Suffering from epilepsy, Richard receives $725 a month in Social Security disability benefits and $100 in monthly SNAP food benefits.

September 2017:   “I’m beat. It was a long day,” Richard says while he rests after mowing yards from 7 a.m. to 7 p.m., with a borrowed lawnmower. He made $40 for about 12 hours of work. “I’m an outgoing person. I do a lot of cutting grass here and there,” Richard said. “It’s hard out here. It’s a struggle, and I’m trying to get somewhere in life … just having a hard time. I don’t know how to explain it, it’s just difficult. Life is painful.” 

September 2017:  “I’m beat. It was a long day,” Richard says while he rests after mowing yards from 7 a.m. to 7 p.m., with a borrowed lawnmower. He made $40 for about 12 hours of work. “I’m an outgoing person. I do a lot of cutting grass here and there,” Richard said. “It’s hard out here. It’s a struggle, and I’m trying to get somewhere in life … just having a hard time. I don’t know how to explain it, it’s just difficult. Life is painful.”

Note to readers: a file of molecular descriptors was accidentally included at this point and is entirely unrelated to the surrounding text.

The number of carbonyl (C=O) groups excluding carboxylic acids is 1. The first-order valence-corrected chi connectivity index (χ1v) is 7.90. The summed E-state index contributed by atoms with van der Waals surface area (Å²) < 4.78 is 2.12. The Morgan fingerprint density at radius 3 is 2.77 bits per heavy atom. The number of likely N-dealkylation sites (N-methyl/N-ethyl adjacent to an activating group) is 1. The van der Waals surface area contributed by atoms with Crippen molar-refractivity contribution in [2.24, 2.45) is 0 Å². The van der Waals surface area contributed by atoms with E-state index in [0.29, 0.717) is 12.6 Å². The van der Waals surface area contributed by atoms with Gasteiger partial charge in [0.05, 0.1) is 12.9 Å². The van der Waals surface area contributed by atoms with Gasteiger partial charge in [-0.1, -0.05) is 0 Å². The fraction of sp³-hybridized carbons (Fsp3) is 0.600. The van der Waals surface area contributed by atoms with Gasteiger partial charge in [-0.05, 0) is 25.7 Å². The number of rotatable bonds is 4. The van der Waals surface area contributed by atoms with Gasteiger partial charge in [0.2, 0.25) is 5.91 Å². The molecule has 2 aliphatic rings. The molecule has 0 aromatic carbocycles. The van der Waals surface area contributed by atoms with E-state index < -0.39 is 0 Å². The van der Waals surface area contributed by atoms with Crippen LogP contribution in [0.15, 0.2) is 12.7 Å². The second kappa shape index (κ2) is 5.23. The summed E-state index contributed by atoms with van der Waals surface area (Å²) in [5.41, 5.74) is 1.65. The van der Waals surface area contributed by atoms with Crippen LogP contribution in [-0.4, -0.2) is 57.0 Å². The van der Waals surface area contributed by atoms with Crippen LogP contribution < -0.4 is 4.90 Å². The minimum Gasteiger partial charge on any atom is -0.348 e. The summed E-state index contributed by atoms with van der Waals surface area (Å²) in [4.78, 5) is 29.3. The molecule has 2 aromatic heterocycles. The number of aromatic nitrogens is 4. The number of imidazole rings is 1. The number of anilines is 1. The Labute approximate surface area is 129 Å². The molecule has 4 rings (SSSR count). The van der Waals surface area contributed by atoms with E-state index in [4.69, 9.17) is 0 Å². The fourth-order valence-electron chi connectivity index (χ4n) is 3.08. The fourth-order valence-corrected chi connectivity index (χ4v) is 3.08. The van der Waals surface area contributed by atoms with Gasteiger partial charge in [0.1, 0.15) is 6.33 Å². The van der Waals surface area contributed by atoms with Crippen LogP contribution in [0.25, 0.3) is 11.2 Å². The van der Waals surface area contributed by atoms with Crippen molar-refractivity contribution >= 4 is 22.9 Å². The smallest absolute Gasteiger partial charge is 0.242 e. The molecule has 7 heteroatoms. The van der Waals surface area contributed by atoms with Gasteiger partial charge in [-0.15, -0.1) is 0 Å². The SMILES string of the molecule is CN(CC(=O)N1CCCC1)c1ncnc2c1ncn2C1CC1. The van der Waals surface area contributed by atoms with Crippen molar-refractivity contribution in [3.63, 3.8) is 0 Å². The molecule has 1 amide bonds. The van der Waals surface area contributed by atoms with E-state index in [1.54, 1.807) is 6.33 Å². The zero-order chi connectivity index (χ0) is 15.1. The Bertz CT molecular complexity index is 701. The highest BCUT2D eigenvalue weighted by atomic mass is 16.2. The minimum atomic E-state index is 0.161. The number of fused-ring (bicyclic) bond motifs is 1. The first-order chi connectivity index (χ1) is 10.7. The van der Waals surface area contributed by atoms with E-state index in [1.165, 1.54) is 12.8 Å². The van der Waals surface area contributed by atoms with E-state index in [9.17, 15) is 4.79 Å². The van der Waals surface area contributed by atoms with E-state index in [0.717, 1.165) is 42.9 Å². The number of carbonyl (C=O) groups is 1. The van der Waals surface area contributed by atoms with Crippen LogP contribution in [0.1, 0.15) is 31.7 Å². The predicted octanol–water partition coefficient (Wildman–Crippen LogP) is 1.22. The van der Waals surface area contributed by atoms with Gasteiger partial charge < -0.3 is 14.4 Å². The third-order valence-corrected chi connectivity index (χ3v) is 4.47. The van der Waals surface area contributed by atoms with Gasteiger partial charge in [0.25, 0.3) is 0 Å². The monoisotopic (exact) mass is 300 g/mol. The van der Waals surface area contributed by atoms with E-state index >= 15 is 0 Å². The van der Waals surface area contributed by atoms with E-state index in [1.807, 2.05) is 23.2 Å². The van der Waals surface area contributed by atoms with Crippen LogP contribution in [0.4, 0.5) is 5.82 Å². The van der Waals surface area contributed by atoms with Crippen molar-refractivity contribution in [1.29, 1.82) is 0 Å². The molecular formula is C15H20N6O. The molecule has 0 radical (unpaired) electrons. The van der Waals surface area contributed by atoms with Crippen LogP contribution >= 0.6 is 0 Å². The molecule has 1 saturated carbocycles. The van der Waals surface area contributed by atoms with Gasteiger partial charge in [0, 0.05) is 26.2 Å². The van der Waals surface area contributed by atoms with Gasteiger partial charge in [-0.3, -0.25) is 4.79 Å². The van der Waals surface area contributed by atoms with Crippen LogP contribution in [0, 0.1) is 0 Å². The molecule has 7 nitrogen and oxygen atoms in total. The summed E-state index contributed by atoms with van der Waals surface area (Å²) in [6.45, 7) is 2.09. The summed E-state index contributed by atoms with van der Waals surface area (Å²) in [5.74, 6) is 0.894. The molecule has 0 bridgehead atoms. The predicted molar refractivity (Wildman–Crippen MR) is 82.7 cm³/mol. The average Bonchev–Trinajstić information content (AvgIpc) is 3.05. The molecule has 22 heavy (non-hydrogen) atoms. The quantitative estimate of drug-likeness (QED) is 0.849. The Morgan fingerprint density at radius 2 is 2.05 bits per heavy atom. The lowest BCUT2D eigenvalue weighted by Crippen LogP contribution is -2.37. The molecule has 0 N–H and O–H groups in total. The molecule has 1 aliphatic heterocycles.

"People of color in Illinois are disproportionately impacted by violence and poverty. Black men aged 15 – 44 comprised more than half of homicide victims in Illinois in 2015, while they make up just 3 percent of the state’s population. Across all measures of poverty and well-being, people of color fare far worse in Illinois.

Systemic forces, both historical and current, contribute to the concentration of poverty and violence in communities of color. A major consequence of this ongoing legacy of state violence against people of color is that generations of people of color were denied the same opportunities and rights as whites, creating a cycle of entrenched racial inequity that persists today.”  -  Heartland Alliance 2017

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